Hong Kong Economic Strengths and Vulnerabilities During the Recession

The trauma of the global financial crisis has clearly not alleviated from the Asian region, particularly if we talk about the East Asian economical condition, this region is prepared to collaborate with the West to reap the benefits of integrated financial systems. The Hong Kong Monetary Authority, being at the crossroads of East Asian financial flows, has been pushing for regional financial integration to increase market size and reduce vulnerability to financial stability (Gill et al, 2007, p. 14). “Hong Kong is a limited economy dependent on trade and globalization, which has been stuck between two major economic engines, US and China, and has been directly linked with their growth rates” (HK, 2009, p. 14).

The recession period was not felt in the newly formed HKSAR, as the government was able to acquire public confidence in the Chinese government and HKSAR (Lee, 2001). Thus, HK’s economy continued to perform well stable, until the political change brought uncertainty which affected the government’s performance at the executive and bureaucratic level (ibid). Contemporary government economic leaders in the Asian financial crisis are bound to adopt the simulative policies set by the Chinese government in 2003. There is a reason behind sticking to the same old set of political ideologies. The economic distress that Hong Kong has been through up till this day questions the Hong Kong Special Administrative Region (HKSAR) about the consequences of its economic recovery, under present-day recession. However, the identified vulnerabilities include:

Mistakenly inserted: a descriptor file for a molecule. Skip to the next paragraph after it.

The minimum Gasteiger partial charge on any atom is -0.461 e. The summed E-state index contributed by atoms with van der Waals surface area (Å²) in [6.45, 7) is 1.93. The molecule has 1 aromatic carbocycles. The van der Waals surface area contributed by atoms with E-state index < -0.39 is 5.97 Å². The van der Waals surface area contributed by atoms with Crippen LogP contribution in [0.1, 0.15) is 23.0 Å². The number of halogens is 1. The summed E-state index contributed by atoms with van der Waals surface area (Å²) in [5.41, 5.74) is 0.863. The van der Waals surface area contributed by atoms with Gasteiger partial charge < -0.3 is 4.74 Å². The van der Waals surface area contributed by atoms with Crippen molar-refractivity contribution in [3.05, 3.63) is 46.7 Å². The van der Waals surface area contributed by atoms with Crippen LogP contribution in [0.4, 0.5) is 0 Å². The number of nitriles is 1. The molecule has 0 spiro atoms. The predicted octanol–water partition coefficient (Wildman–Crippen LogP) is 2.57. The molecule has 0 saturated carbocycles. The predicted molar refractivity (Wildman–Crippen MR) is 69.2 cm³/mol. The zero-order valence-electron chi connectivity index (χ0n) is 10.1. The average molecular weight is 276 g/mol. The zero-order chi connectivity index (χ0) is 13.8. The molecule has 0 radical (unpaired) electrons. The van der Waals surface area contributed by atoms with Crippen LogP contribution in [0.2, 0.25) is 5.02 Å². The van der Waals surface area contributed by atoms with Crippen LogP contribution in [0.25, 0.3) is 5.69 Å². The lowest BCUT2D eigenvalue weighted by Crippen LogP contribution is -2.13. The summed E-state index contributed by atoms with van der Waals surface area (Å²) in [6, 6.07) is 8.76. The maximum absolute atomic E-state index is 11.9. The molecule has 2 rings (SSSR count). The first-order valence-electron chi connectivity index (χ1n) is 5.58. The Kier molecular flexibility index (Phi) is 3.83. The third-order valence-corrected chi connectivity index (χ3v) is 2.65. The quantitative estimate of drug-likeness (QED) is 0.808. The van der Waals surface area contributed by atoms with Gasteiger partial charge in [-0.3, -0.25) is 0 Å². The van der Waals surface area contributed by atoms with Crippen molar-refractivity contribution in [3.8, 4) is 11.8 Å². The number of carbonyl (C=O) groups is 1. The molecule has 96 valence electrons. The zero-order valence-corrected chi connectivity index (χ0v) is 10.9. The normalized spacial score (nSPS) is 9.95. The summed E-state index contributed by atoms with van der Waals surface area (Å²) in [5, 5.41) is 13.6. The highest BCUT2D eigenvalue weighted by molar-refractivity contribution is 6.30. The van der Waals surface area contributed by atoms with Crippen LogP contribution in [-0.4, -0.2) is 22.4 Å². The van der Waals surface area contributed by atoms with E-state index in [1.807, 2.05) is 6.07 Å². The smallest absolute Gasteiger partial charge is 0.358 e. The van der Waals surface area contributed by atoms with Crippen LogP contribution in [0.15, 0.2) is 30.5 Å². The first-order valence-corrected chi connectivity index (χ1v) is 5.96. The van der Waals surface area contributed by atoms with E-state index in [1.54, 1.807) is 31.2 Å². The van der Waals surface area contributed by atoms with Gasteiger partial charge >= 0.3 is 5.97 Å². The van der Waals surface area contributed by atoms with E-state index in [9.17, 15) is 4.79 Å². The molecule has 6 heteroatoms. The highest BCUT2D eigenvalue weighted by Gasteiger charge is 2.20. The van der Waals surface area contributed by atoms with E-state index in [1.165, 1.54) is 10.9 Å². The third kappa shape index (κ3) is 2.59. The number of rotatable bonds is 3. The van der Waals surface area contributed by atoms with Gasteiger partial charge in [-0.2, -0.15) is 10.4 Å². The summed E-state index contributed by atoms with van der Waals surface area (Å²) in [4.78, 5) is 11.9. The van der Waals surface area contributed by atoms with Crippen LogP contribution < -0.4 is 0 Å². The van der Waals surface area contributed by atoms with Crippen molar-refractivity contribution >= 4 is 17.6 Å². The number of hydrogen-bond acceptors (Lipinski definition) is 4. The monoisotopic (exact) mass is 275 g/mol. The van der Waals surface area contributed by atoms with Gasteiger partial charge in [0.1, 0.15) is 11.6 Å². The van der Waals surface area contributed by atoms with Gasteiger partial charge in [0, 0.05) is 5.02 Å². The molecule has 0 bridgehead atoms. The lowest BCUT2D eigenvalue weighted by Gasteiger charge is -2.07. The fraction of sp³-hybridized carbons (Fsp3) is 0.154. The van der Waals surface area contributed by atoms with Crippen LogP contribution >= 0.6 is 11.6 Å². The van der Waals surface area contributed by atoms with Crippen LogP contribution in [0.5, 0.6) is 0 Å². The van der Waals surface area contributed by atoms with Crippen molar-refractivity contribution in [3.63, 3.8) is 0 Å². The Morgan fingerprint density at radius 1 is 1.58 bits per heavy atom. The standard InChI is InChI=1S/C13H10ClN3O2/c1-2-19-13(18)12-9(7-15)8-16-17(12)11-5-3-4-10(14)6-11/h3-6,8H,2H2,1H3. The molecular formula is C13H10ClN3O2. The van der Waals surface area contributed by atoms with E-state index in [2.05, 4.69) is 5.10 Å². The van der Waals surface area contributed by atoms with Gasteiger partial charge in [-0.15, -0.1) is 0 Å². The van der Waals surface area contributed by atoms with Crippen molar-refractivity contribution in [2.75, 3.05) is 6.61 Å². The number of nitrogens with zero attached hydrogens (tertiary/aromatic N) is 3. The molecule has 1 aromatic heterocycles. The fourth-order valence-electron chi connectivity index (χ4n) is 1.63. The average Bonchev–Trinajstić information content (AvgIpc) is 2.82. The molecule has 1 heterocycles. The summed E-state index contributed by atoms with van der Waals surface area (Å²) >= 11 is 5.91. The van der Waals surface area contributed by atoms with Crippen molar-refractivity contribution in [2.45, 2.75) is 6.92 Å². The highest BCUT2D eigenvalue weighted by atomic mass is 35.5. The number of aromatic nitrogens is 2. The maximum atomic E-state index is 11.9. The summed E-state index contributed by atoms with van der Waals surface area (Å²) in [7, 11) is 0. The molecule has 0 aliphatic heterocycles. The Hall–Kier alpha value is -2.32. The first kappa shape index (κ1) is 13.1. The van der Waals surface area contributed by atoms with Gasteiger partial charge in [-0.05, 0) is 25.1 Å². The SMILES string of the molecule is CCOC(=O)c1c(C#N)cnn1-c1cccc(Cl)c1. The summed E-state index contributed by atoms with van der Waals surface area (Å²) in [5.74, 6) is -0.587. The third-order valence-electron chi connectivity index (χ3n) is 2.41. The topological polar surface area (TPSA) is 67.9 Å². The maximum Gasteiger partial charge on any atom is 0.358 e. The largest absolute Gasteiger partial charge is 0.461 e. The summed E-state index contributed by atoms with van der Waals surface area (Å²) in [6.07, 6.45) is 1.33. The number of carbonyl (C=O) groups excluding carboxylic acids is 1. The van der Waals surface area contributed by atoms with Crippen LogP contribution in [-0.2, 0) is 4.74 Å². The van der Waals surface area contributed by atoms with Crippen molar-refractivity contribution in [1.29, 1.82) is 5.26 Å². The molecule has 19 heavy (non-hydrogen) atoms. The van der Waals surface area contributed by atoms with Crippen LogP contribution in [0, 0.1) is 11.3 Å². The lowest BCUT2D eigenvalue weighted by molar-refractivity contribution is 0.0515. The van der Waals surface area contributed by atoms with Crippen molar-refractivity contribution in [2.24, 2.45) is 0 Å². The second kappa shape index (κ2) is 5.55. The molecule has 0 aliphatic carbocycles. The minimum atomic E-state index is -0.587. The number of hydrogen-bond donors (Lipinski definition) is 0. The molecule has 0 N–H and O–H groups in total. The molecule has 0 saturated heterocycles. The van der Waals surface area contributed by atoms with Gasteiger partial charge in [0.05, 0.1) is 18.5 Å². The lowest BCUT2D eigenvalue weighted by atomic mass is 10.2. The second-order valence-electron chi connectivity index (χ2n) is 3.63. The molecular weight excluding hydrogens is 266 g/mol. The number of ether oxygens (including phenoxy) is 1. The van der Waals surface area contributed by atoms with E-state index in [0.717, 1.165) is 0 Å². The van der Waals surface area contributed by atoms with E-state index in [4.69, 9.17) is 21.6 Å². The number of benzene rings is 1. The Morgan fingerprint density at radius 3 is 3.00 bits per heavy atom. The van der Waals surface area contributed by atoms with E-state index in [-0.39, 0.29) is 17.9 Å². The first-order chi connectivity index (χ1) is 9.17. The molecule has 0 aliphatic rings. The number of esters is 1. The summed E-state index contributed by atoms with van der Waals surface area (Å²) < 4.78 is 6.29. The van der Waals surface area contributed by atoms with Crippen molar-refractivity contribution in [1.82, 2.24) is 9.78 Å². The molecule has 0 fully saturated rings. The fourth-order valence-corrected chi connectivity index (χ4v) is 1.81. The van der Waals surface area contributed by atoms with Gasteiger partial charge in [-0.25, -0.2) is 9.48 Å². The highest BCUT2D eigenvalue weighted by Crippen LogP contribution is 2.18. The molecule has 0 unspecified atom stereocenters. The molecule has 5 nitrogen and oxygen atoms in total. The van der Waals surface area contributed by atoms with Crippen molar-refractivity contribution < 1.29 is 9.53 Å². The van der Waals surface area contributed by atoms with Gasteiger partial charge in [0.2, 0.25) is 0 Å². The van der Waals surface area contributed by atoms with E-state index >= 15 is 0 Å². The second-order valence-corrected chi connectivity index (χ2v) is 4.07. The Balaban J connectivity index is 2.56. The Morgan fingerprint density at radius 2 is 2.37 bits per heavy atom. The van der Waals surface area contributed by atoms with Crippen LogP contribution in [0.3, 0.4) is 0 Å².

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Absence of long-term structural policies

The adoption of ‘Laissez-Faire’ has escorted the Hong Kong economy to a platform where there are no long-term development plans and policies. The lack of developmental strategies in this era of global recession has paralyzed the HKSAR government to cope up with the advancement, technology is going through. Thus, Hong Kong is depriving what we call the new ‘outsourcing’, ‘supply chain’ economy, since it does not work toward a long-term developmental strategy.